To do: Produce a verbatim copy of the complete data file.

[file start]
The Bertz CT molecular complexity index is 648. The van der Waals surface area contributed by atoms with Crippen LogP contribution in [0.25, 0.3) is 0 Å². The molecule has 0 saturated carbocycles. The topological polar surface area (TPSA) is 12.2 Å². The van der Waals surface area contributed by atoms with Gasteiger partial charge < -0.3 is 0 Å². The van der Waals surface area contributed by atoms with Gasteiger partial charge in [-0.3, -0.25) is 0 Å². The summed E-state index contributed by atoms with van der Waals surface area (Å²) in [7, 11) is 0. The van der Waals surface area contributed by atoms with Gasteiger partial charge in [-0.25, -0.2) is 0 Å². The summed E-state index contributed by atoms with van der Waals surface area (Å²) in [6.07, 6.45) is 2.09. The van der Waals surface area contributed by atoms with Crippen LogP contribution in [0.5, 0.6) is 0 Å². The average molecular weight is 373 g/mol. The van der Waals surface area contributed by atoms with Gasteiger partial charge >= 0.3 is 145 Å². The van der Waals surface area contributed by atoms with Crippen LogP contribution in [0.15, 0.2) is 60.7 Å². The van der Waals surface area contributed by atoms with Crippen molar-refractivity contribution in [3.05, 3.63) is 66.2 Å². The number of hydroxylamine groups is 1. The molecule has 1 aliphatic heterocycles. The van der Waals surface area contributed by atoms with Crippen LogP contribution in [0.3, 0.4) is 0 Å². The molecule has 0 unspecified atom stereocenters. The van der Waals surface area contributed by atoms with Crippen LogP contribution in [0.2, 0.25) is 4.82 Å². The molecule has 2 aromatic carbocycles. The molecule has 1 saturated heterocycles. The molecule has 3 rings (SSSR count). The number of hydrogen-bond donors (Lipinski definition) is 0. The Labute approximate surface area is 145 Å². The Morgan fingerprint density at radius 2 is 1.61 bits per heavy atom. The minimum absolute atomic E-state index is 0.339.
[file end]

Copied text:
The Bertz CT molecular complexity index is 648. The van der Waals surface area contributed by atoms with Crippen LogP contribution in [0.25, 0.3) is 0 Å². The molecule has 0 saturated carbocycles. The topological polar surface area (TPSA) is 12.2 Å². The van der Waals surface area contributed by atoms with Gasteiger partial charge < -0.3 is 0 Å². The van der Waals surface area contributed by atoms with Gasteiger partial charge in [-0.3, -0.25) is 0 Å². The summed E-state index contributed by atoms with van der Waals surface area (Å²) in [7, 11) is 0. The van der Waals surface area contributed by atoms with Gasteiger partial charge in [-0.25, -0.2) is 0 Å². The summed E-state index contributed by atoms with van der Waals surface area (Å²) in [6.07, 6.45) is 2.09. The van der Waals surface area contributed by atoms with Crippen LogP contribution in [0.5, 0.6) is 0 Å². The average molecular weight is 373 g/mol. The van der Waals surface area contributed by atoms with Gasteiger partial charge >= 0.3 is 145 Å². The van der Waals surface area contributed by atoms with Crippen LogP contribution in [0.15, 0.2) is 60.7 Å². The van der Waals surface area contributed by atoms with Crippen molar-refractivity contribution in [3.05, 3.63) is 66.2 Å². The number of hydroxylamine groups is 1. The molecule has 1 aliphatic heterocycles. The van der Waals surface area contributed by atoms with Crippen LogP contribution in [0.3, 0.4) is 0 Å². The molecule has 0 unspecified atom stereocenters. The van der Waals surface area contributed by atoms with Crippen LogP contribution in [0.2, 0.25) is 4.82 Å². The molecule has 2 aromatic carbocycles. The molecule has 1 saturated heterocycles. The molecule has 3 rings (SSSR count). The number of hydrogen-bond donors (Lipinski definition) is 0. The Labute approximate surface area is 145 Å². The Morgan fingerprint density at radius 2 is 1.61 bits per heavy atom. The minimum absolute atomic E-state index is 0.339.